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South Africa's return to winning ways - what went right and what still needs fixing?

Quicks impress and du Plessis serves reminder but middle-order batting still under scrutiny

Firdose Moonda
Firdose Moonda
Lutho Sipamla performed well in the third seamer role  •  AFP via Getty Images

Lutho Sipamla performed well in the third seamer role  •  AFP via Getty Images

The coin has flipped. South Africa have won their first Test series under Mark Boucher, their first in three against Sri Lanka and their first since January 2019.
While there are caveats that come with this victory - most notably that Sri Lanka were denied seven first-choice players by injury across the two Tests, including several who played roles in their 2-0 win here two years ago - the confidence that South Africa gained from turning their fortunes around can't be devalued. Winning, they say, is a habit and one South Africa had been out of for most of the last two years.
It is still going to take a lot of work before South Africa can look at themselves as a complete package, and sterner challenges await in Pakistan and against Australia, but this series has laid the foundations for rebuilding.
Here are the big positives for South Africa, and a couple of things for them to think about as they navigate five more Tests this summer.

No KG, no problem

What could have been South Africa's biggest disadvantage turned into an opportunity, after Kagiso Rabada did not recover from a groin injury in time for the series. South Africa's attack had just 12 Test caps between them going into the Boxing Day Test and, at first, their inexperience showed.
They struggled to adjust their lines and lengths after it became apparent that they were over-relying on the short ball and Sri Lanka racked up their highest total in South Africa, by some distance. But the home attack recovered well. Wiaan Mulder, playing in his second Test, led the comeback through nothing more complicated than discipline and debutant Lutho Sipamla cleaned up the tail. The pair, both just 22, continued to impress as the series went on and point to a talent pool that is not as shallow as was feared.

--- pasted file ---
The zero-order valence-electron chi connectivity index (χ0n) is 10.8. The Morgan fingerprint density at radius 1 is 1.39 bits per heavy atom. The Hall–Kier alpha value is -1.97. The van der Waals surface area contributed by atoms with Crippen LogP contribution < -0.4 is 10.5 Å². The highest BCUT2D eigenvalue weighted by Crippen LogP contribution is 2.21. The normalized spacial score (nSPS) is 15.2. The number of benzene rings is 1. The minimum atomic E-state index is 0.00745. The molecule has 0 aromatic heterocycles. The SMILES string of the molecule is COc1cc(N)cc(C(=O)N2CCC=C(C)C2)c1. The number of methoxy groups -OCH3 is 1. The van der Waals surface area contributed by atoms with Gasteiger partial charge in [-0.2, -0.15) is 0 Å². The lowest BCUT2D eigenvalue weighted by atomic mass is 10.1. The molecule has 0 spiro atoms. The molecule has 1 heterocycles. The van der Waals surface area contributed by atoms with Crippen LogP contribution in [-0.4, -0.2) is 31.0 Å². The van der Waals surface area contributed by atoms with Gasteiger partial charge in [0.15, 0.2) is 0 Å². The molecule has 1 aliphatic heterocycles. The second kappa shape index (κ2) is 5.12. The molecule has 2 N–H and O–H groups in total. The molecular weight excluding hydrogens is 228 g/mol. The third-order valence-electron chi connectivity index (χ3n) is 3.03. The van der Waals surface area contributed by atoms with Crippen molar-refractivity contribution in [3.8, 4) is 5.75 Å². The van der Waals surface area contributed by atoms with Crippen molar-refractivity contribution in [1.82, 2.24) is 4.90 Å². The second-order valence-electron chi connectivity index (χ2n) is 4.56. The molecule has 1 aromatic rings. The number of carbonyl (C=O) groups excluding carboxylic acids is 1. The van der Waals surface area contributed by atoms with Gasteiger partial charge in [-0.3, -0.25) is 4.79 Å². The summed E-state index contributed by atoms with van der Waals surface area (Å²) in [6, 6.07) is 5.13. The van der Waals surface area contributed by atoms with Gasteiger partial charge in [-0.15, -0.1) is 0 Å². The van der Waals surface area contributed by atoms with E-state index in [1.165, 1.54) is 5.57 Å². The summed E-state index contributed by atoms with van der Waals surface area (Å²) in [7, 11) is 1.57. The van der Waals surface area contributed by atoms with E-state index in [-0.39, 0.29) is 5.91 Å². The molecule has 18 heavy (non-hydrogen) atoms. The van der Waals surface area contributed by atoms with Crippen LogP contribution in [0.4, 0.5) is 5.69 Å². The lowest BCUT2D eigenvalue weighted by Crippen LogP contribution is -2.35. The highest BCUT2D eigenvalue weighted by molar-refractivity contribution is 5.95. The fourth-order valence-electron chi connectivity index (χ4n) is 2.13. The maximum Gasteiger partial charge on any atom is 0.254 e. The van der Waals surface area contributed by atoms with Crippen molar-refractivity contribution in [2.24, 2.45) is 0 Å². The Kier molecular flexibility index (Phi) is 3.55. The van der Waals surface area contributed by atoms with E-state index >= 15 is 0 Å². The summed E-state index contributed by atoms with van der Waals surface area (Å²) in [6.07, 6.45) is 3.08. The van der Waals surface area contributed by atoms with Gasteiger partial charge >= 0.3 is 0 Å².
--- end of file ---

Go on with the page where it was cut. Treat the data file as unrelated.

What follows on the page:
In Mulder, South Africa have a genuine allrounder who understands his role as a holding bowler but has the skill of using subtle movement to take wickets. In Sipamla, they have a genuine strike bowler, who can find speeds close to 140kph, and is meticulously accurate.
Sipamla, in particular, has made a case to challenge for the third frontline seamer spot. He had a tough start when he conceded 66 runs in his first 12 overs of Test cricket but returned to take 10 for 101 in his next 27.5 overs. He provided strong support for Anrich Nortje, South Africa's fastest and fiercest bowler, and Lungi Ngidi, who has lost a yard of pace but gained in maturity. Ngidi's variation through adjusting his seam position is an illustration of the work he has been doing with bowling coach Charl Langeveldt and adds a string to his bow.
South Africa will still welcome Rabada back with open arms when he is match fit but this series showed they have options and are developing healthy competition for places.

Faf's far from finished

The former captain is not about to become a former player anytime soon and world cricket can look forward to more free-flowing play from Faf du Plessis. Even though he didn't rate his 199 at SuperSport Park among his best innings, he acknowledged that it made a statement about his intent to stick around.
du Plessis is an important cog in the South Africa line-up and will act as the bridge between the previous generation and the future one. His experience means he can absorb pressure and assist the new captain along with shouldering the responsibility of run-scoring in a line-up that still needs to click.

What to do about the middle-order?

The reason the batting is still under construction is because the middle-order remains unsettled. Rassie van der Dussen starred in a match-winning partnership with Dean Elgar in Johannesburg but has gone 43 international innings without a hundred and would probably agree that his 67 at the Wanderers was not his most convincing. de Kock has been promoted to No.5, despite his excellent record at No.7, which leaves Temba Bavuma to bat with the lower order - arguably a waste of what he can offer.
It is now five years to the day since Bavuma scored his only Test century and although he makes telling contributions, there is pressure on him to convert, not least because of the ways he was dismissed in this series. He walked in Centurion, to a ball he did not hit, and shouldered arms to an inducker at the Wanderers.
South Africa have managed to lengthen their line-up by including an allrounder at No. 7 but need consistency out of Nos. 3, 5 and 6 to be able to show their full potential.

Test captaincy candidates

de Kock scored just 28 runs in this series and did a tidy job behind the stumps and though he has indicated he would continue in the role if asked, he does not appear to be a natural fit. On the field, a committee including du Plessis, van der Dussen, Elgar and Bavuma are involved in decision-making and South Africa may choose between the latter three when making a permanent appointment.
Elgar's form in this series, which he finished as the top run-scorer, has potentially put him at the front of the queue though the selectors are probably still wondering if Bavuma or Aiden Markram could be long-term options. Bavuma will need to solidify his spot before he can be seriously considered while if Markram has a decent summer, it may be difficult to look past him. For now, the search continues.

Firdose Moonda is ESPNcricinfo's South Africa correspondent